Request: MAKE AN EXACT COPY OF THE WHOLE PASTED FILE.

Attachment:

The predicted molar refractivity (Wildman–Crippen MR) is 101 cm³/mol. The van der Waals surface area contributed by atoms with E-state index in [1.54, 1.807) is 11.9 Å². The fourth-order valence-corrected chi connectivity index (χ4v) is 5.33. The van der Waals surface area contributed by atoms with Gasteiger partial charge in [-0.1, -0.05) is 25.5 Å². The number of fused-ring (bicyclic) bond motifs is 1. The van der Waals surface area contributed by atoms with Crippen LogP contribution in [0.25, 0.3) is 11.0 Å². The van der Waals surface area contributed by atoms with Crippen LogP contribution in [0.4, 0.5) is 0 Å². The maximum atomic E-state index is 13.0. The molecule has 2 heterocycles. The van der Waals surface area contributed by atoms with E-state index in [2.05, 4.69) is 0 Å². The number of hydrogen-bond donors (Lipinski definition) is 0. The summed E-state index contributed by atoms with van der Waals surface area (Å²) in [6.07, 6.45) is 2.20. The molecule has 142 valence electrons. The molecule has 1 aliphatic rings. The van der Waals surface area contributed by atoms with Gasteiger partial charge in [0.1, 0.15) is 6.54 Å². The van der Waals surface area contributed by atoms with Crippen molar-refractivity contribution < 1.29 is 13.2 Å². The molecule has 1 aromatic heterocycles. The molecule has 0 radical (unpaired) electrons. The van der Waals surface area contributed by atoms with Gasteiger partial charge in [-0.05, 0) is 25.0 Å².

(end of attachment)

The predicted molar refractivity (Wildman–Crippen MR) is 101 cm³/mol. The van der Waals surface area contributed by atoms with E-state index in [1.54, 1.807) is 11.9 Å². The fourth-order valence-corrected chi connectivity index (χ4v) is 5.33. The van der Waals surface area contributed by atoms with Gasteiger partial charge in [-0.1, -0.05) is 25.5 Å². The number of fused-ring (bicyclic) bond motifs is 1. The van der Waals surface area contributed by atoms with Crippen LogP contribution in [0.25, 0.3) is 11.0 Å². The van der Waals surface area contributed by atoms with Crippen LogP contribution in [0.4, 0.5) is 0 Å². The maximum atomic E-state index is 13.0. The molecule has 2 heterocycles. The van der Waals surface area contributed by atoms with E-state index in [2.05, 4.69) is 0 Å². The number of hydrogen-bond donors (Lipinski definition) is 0. The summed E-state index contributed by atoms with van der Waals surface area (Å²) in [6.07, 6.45) is 2.20. The molecule has 142 valence electrons. The molecule has 1 aliphatic rings. The van der Waals surface area contributed by atoms with Gasteiger partial charge in [0.1, 0.15) is 6.54 Å². The van der Waals surface area contributed by atoms with Crippen molar-refractivity contribution < 1.29 is 13.2 Å². The molecule has 1 aromatic heterocycles. The molecule has 0 radical (unpaired) electrons. The van der Waals surface area contributed by atoms with Gasteiger partial charge in [-0.05, 0) is 25.0 Å².